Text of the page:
Page views 13415
Relationships • Conflicts
On Arguing More Nakedly
In long-term relationships, whatever the pleasures, we are – statistically speaking – likely to spend up to 10% of our time caught up in the intoxicating and all-consuming business of arguing. Each argument will seem to be uniquely about itself. It will have its distinct flashpoint, features, injustices, stupidities and what to us appear to be self-evident truths that the partner is blithely resisting: the absurdity of proposing to leave at 7.23pm when we had both agreed – only two hours ago – that we’d leave at no later than 7.10pm; the idiocy of telling a younger son he could have extra screen time when we’d already explained to him that he’d breached his limit; the insult of the partner laughing aloud at our sister-in-law’s cheap jibe against us at the family reunion…
Faced with such offences, we dig in like eager, well-paid lawyers. We marshall evidence. We say, on the basis of this or that, they are obviously going to have to rethink their line and surrender to our perspective. The first round may begin peacefully enough, but the urgency and annoyance stand to increase as the second and third rounds unfold; each team adding a little vengeance and irritation to their proclamations. Sometimes, with the logic of the argument so stubbornly resisted by the other party, voices will be raised, faces will flush, someone (whom we have named in our will ,and to whom we have otherwise given our lives) may be called a c*** or a b******, a door might be slammed and a gloom could descend that will take a good two days to clear.
Such rigmaroles are so shameful and dispiriting, we tend not to mention their entrails to others – and others in turn keep quiet about their squabbles to us, deepening our feelings of isolation and embarrassment. We go around saying that we’ve had a bit of ‘a tiff’ or are ‘going through a bad patch’ – in lieu of confessing openly that the person we love appears, sometimes at least, to have substantially ruined our lives.
The great error we make is to assume that the way to fix an argument is to attempt to reach an objective truth that can, once it has been brought out into the open, neutralise the force of the fierce offence we feel. But there’s an unfortunate and somewhat paradoxical side of arguments in relationships: it substantially doesn’t matter what the truth is. It’s by the by who has the stronger case. It’s an irrelevance who can ‘win’.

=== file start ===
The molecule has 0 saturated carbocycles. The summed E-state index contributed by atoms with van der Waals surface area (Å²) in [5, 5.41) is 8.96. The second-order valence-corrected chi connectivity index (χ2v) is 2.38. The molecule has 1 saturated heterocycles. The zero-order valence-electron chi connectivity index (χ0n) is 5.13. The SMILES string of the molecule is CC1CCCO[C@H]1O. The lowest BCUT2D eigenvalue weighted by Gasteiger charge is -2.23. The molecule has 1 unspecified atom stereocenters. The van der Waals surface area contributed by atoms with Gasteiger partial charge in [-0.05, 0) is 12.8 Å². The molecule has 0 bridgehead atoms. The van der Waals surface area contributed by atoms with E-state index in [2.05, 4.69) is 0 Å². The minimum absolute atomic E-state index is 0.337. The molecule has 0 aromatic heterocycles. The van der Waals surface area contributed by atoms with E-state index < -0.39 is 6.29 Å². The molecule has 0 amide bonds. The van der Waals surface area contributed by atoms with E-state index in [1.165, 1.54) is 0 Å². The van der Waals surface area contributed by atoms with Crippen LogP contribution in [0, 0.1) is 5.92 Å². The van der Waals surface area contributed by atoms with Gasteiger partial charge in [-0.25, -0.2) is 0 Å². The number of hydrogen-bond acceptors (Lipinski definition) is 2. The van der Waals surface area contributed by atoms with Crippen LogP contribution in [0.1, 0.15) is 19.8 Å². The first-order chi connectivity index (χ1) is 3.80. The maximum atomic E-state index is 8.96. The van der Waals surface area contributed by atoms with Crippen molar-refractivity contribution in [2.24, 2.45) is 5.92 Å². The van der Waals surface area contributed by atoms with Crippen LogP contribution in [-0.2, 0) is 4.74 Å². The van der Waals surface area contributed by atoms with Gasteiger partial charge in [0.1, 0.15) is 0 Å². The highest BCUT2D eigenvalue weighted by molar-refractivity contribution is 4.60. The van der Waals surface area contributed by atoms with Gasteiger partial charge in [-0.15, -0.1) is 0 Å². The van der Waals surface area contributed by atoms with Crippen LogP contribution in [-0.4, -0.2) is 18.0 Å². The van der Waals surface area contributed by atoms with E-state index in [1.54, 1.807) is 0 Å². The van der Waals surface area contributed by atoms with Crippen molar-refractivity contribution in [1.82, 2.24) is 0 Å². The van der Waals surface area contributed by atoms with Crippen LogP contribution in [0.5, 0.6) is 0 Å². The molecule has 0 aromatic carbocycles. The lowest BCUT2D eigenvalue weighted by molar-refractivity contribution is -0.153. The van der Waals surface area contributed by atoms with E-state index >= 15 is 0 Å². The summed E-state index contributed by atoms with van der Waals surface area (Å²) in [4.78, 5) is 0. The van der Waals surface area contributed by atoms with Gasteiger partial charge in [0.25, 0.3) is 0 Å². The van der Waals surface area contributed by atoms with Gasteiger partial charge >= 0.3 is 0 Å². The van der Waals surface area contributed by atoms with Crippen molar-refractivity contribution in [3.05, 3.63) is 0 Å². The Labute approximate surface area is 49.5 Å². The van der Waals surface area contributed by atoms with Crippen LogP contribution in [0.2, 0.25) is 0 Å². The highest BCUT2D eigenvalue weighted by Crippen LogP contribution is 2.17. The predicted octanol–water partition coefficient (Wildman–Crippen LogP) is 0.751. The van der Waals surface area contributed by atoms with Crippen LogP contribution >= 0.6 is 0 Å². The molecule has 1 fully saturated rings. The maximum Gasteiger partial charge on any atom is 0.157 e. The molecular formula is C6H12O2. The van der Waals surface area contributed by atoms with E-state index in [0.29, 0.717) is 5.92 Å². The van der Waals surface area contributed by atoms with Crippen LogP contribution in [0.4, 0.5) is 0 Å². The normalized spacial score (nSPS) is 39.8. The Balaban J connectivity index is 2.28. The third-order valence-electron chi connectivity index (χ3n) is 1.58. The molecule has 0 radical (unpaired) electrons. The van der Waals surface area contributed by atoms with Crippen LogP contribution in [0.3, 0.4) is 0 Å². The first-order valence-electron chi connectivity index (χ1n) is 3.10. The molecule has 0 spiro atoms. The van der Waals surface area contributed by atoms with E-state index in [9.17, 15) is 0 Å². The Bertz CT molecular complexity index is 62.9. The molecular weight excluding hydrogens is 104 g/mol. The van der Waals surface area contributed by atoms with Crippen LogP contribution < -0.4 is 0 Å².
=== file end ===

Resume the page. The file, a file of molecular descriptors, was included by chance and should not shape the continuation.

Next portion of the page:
That’s because there is only ever one thing we really want from our partners behind, or beneath, an argument: we need to know we are loved. We are arguing so bitterly not because a client has hired us in a courtroom but because we are emotionally in pain, because the relationship has forced us – as they will – to make ourselves awesomely vulnerable in front another person we depend on. What we are longing for, beneath our furious eloquence, is reassurance. We are calling them a c**** in lieu of asking them tearfully if they still love us and why, in that case, they have hurt us quite so much.
Rather than dwell tirelessly on the surface complaints, we might therefore learn to cut straight to the emotional substratum of the situation and raise one of six possible objections to the partner:
- I feel you don’t value me.
- I feel abandoned.
- I feel not good enough.
- I feel you are trying to control me.
- I feel you’re not accepting who I really am.
- I feel unseen and unheard.
We might, if the words were sometimes too hard to utter, simply paste the list to the fridge door and point mutely at them at the height of a dispute. Rather than try to win a proxy managerial battle over scheduling or bedtimes, we might immediately disclose the emotional explanation for our upset: when you are late for something we’d agreed on, I feel unseen and unheard… When you contradict me in front of my family, I feel abandoned…
By a grievous logic, it so often seems that the only way to feel safe is to punch back – when in love we are invariably going to be so much safer (that is, so much more likely to be a recipient of affection and atonement) if we manage calmly to reveal our wound at once to its (usually unwitting) perpetrator. The best response is not to make ourselves more impregnable, but to dare to be a little less defended.
Differences of opinion between partners may crop up over anything, but arguments – the sort of heated matches that end in slammed doors and insults – are only ever about one thing: the anxiety of being excessively vulnerable before someone we adore and can’t control. It may look like a fight over scheduling or childcare, really it’s a fight about the terror of emotional abandonment. If we kept this idea in mind, we might save ourselves so much time in legalistic point scoring, possibly four hours a week or more which could be put to use gardening, helping the aged or learning a foreign language. There’d be so much less to shout about – and so many more exciting things to get on with…